1. Brown, Alexander, The History of Nazi Germany. London: Brown Books, 1975, p.94.
3. Ibid. p.156.
In this case, both the first and second citations refer to page 94 of Brown’s book, while the third citation refers to page 156 of Brown’s book.
Op. cit.“]Op. cit. (short for the Latin opere citato, meaning “work cited”) is used to refer to a work already cited in footnotes. While ibid. refers to the immediately preceding citation, op. cit. refers to an earlier citation. It should be used after the author’s surname. Like ibid., op. cit. should be italicised and contain two periods. For example:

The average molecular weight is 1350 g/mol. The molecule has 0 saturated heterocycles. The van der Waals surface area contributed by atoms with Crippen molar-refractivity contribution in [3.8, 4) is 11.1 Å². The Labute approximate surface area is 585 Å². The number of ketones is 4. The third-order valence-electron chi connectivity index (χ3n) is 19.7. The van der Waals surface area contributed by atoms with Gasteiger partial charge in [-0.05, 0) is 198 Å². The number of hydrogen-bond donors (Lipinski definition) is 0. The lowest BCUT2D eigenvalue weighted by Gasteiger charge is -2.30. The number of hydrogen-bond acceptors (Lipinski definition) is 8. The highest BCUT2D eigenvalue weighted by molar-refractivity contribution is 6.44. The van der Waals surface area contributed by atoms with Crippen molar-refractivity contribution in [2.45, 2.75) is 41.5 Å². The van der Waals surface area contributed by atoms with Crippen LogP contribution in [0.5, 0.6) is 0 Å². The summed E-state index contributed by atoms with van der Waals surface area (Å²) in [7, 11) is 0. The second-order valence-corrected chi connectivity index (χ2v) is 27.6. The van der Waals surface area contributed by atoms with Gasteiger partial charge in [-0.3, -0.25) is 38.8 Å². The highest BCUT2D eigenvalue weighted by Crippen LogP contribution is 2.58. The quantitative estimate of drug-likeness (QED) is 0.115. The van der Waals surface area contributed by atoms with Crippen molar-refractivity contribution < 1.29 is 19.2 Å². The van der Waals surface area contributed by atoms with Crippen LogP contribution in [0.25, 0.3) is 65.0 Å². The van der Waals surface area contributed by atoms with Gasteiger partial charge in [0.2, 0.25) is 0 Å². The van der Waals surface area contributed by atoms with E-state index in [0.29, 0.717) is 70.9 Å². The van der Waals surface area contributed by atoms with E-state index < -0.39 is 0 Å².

1. Brown, Alexander, The History of Nazi Germany. London: Brown Books, 1975, p.22.
2. White, John, Nazi Germany in Focus. New York: Imprint Books, 1992, p.104.
3. Brown, op. cit., p.81.
In this case, the first citation refers to page 22 of Brown’s book, while the third citation refers to page 81 of the same book.
Loc. cit. (short for the loco citato, meaning “located in the work cited”) refers to the same page of an earlier reference. It can be used on its own (to refer to the previous citation) or with the author’s surname (to refer to an earlier citation). For example:
1. Brown, Alexander, The History of Nazi Germany. London: Brown Books, 1975, p.103.
2. Loc. cit.
3. White, John, Nazi Germany in Focus. New York: Imprint Books, 1992, p.221.
4. Brown, loc. cit.
In this case, the first, second and fourth citations all refer to page 103 of Brown’s book.
The Harvard method of referencing uses in-text citations rather than superscript numbering. In the Harvard system, references are added in parentheses within the text, immediately after the relevant statement or quotation.